Mary Rowland is at home in the wild, especially when monitoring the behavior, movement and habitat use of elk and other ungulates. In fact, she is one of the preeminent elk researchers in North America.
Rowland received a B.S. in Zoology from Duke University in 1977 followed by a M.S. of Wildlife Ecology at Colorado State University four years later. She currently serves as an emeritus scientist at the U.S. Forest Service Pacific Northwest Research Station on the Starkey Ungulate Ecology Team, where she’s worked since the early 1990s.
Early on, Rowland helped develop a ground-breaking study that showed the strong avoidance of elk to forest roads open to public motorized travel. Her work helped spark changes in wildlife and land management related to road access.
More recently, she led the development, analyses and completion of elk nutrition and habitat models in western Oregon and Washington. The results were officially adopted by the U.S. Forest Service and Bureau of Land Management as standard tools for landscape assessment of elk habitat conditions.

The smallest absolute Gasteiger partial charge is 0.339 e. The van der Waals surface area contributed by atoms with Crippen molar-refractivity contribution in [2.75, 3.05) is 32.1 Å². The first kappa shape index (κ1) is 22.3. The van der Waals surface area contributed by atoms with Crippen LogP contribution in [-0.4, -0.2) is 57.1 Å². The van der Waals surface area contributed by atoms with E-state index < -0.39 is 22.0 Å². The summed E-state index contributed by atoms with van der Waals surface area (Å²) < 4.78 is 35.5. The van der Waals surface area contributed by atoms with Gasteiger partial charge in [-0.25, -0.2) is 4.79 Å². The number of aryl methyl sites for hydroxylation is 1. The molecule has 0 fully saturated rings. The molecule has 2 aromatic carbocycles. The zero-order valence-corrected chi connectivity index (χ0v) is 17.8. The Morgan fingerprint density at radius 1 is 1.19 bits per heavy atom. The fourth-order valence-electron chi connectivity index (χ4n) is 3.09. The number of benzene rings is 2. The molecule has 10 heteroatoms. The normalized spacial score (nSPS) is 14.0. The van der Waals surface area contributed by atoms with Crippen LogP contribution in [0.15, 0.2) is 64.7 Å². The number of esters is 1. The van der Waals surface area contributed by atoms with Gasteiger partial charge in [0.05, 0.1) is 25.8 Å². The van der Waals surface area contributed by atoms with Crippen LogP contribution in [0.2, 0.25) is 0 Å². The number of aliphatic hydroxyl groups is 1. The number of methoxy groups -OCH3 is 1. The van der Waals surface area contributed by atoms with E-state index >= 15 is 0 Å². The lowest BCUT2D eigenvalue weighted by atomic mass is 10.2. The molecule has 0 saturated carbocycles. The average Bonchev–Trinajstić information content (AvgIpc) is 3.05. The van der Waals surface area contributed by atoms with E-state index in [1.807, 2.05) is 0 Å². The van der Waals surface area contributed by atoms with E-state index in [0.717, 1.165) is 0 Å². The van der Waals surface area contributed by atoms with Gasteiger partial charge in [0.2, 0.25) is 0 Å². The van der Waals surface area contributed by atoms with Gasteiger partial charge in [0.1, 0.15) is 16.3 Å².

Over her entire career, Rowland led or contributed to more than 135 publications to further the scientific knowledge of elk and other wildlife. Citing that lifelong dedication, work ethic and passion for elk and other wildlife, their habitat and our hunting heritage, the Rocky Mountain Elk Foundation recently presented Rowland with its 2023 RMEF Excellence in Elk Country Award.
”Beginning with my graduate work in New Mexico, I’ve been given tremendous opportunities to work on projects related to elk that were not only useful to management but also interesting and fun,” Rowland said. “But none of that work was done in a vacuum – my colleagues in the Forest Service, Oregon Department of Fish and Wildlife, National Council for Air and Stream Improvement, and in multiple tribal nations have been essential at every step along the way.”
RMEF presented the award to Rowland during a virtual Forest Service meeting earlier this year.
“Mary’s scientific publications and career contributions are a diverse mix of sustained research accomplishments and management applications of regional and national benefit to wildlife and natural resource managers,” said Karie Decker, RMEF director of wildlife and habitat. “Her impact on wildlife conservation – linking research to management – and the people who work in the ﬁeld reaches well beyond the Pacific Northwest.”
(Photo credit: Mike Wisdom)